What are MOOCs?

MOOC is the acronym for Massive Online Open Course. In other words

  • freely accessible courses, that’s right there is no charge to take the course 🙂
  • on almost anything you might be interested in 🙂
  • run by Universities from all over the world, some of them very prestigious 🙂
  • usually set at a level for someone new to the subject 🙂
  • they repeat the courses from time to time, so you can repeat or catch up if you didn’t finish first time round  🙂
  • you just need a broadband connection and off you go 🙂

I discovered these a few years back when I was trying to become a bit better informed about current thinking on climate change. There are various websites where you can access the courses. I’ve used Coursera and edX. Both are excellent.

Over four or so years, I’ve completed quite a few courses. Use the MOOC tab above to see some of the courses I’ve done and  in some case see the  essays and  projects that I’ve handed in for course-work. Oh yeah, it’s serious you know! OK, you don’t need to do the course-work. You can flit in and out of the course content as you please. Oh come on….

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How do you join in a MOOC?

Well, you register with the site.

Find a course you’re interested in. Sometimes there will be an introductory video to view just to get a sense of what’s involved. Mostly you’ll also see an outline of what’s in the course. Sometimes you have to sign up for the course to look at the course content, but if you sign up and then decide it’s not for you, no worries.

Here’s the introduction to Philosophy and the Sciences from Edinburgh University.

Once you’ve signed, you’ll get an email telling you when the course is about to begin. I’ve noticed that Coursera also send you an encouraging little nudge if you’ve signed up but not shown up!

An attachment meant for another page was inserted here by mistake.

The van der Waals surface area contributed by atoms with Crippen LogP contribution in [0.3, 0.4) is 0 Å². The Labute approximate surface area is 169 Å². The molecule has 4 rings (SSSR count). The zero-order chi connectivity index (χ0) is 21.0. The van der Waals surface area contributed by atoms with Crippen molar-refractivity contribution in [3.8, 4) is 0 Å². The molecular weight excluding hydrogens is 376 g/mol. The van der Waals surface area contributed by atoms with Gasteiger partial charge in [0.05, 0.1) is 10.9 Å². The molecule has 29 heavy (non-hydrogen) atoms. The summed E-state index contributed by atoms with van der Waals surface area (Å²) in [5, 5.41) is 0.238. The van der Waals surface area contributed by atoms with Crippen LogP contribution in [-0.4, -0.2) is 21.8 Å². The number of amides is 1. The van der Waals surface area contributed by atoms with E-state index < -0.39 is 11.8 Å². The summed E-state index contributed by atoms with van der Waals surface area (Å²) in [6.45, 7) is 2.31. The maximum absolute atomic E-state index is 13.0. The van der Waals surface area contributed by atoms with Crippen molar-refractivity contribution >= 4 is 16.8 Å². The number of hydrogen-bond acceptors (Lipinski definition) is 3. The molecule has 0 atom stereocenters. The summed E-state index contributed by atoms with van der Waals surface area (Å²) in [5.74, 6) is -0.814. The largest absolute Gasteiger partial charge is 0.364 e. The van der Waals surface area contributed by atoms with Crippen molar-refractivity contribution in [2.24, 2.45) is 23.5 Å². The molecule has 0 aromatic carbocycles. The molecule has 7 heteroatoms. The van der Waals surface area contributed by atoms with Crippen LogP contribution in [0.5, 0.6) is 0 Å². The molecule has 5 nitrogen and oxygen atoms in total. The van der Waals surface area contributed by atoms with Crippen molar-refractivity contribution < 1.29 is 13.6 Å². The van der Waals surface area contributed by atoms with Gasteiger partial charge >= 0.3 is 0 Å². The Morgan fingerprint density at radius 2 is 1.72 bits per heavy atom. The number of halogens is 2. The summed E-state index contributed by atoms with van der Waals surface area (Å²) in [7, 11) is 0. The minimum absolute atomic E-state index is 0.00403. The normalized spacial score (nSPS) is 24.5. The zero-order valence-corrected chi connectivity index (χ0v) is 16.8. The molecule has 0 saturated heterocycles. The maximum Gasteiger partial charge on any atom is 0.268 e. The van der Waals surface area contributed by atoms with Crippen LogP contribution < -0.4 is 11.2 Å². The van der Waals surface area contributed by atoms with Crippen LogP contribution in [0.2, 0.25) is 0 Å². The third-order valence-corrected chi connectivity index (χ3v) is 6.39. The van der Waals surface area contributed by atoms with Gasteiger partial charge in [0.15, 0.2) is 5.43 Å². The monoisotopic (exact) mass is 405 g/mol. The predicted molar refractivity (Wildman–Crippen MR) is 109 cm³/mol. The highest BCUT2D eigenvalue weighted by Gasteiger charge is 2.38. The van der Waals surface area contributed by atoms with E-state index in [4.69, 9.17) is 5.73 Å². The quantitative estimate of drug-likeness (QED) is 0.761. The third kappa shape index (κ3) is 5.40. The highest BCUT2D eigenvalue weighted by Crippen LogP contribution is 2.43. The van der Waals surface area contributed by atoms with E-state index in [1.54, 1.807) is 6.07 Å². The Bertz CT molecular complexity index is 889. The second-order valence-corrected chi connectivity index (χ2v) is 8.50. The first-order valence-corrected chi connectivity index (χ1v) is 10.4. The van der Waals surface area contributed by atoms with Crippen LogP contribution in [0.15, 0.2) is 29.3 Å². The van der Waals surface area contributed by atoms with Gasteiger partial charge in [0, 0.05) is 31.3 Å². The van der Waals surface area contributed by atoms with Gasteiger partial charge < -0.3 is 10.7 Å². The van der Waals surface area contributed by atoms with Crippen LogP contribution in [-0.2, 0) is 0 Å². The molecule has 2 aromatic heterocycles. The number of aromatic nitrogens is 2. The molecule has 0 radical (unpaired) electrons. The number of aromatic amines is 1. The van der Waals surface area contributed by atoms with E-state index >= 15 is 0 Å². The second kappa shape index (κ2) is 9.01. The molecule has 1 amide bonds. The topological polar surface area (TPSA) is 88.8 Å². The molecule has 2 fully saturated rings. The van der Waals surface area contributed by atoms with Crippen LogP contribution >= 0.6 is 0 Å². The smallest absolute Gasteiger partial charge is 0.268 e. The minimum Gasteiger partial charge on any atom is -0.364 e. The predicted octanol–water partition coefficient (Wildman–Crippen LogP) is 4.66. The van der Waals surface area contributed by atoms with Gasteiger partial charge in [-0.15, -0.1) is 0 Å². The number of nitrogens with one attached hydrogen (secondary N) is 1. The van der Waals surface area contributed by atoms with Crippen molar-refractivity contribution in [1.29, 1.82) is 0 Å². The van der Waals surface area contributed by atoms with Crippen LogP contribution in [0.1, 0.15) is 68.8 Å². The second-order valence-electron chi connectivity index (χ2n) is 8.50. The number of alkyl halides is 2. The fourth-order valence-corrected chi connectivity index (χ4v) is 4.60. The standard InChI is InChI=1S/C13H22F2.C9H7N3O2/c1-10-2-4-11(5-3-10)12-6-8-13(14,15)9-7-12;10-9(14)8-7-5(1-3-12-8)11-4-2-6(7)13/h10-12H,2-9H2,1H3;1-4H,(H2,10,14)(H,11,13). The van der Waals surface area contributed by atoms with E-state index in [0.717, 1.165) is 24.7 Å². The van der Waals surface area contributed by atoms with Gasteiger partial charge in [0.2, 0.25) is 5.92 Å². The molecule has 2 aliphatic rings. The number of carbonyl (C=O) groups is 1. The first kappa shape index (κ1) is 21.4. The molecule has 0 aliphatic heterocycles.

Then what happens?

Each week, there are a set of videos to watch. Usually takes a couple of hours to do that, all at once or spread over as long as you like. Here’s one from a MOOC about the Economics of Sustainable Development run by Prof Jeffrey Sachs of Columbia Univeristy who is also Special Advisor to Ban-ki-moon, the UN General Secretary.

There’s usually a bit of extra reading you can do, if you want, in the form of weblinks to go to and  sometimes as downloadable PDFs. Some courses have a course book,  sometimes it’s available to dowload for free. Or you can buy it. So over the whole course you build up a reading list on the subject.

Each week there is also a quiz based on what was in that week’s videos and a date by which you have to do the quiz, usually a couple of weeks ahead. You can see what you’ve got correct and what you’ve got wrong once you’ve tried the quiz  and since you always have multiple attempts to redo it, you can go back and try for a better score.  It’s useful to do the quiz to find out how much you’ve taken in of the material. Usually the mark you get in the quiz counts towards passing the course.

At the end of the course, there is sometimes a course essay or project. So by essay they mean about 750 words. Really that’s not a lot! There’s already nearly 700 words just in this post. Or it might be more of a project where you do a bit of reasearch, use photos to make a collage, or make a video from photos…. I’ve got to be a dab hand with IMovie software!

It’s fun… OK it’s fun when you’ve got hold of an idea and actually started. But hey….

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If you’re thinking :

Oh no!! Essays? quizes? marks? It sounds like being back at school.

Well I guess it is being back at school. But you are an adult, aren’t you? It’s you’re own choice to be there and go back for the next week’s videos. If you don’t turn up, noone is going to get the school secretary to phone your parents!

But how else could you find yourself being taught about International Development by the UN’s Special Advisor on Sustainable Development? Or be led through the basics of dark energy and dark matter by an Edinburgh astronomy professor? I could go on…. the subjects you’re interested in are waiting to be explored.

It’s up to you. And remember….

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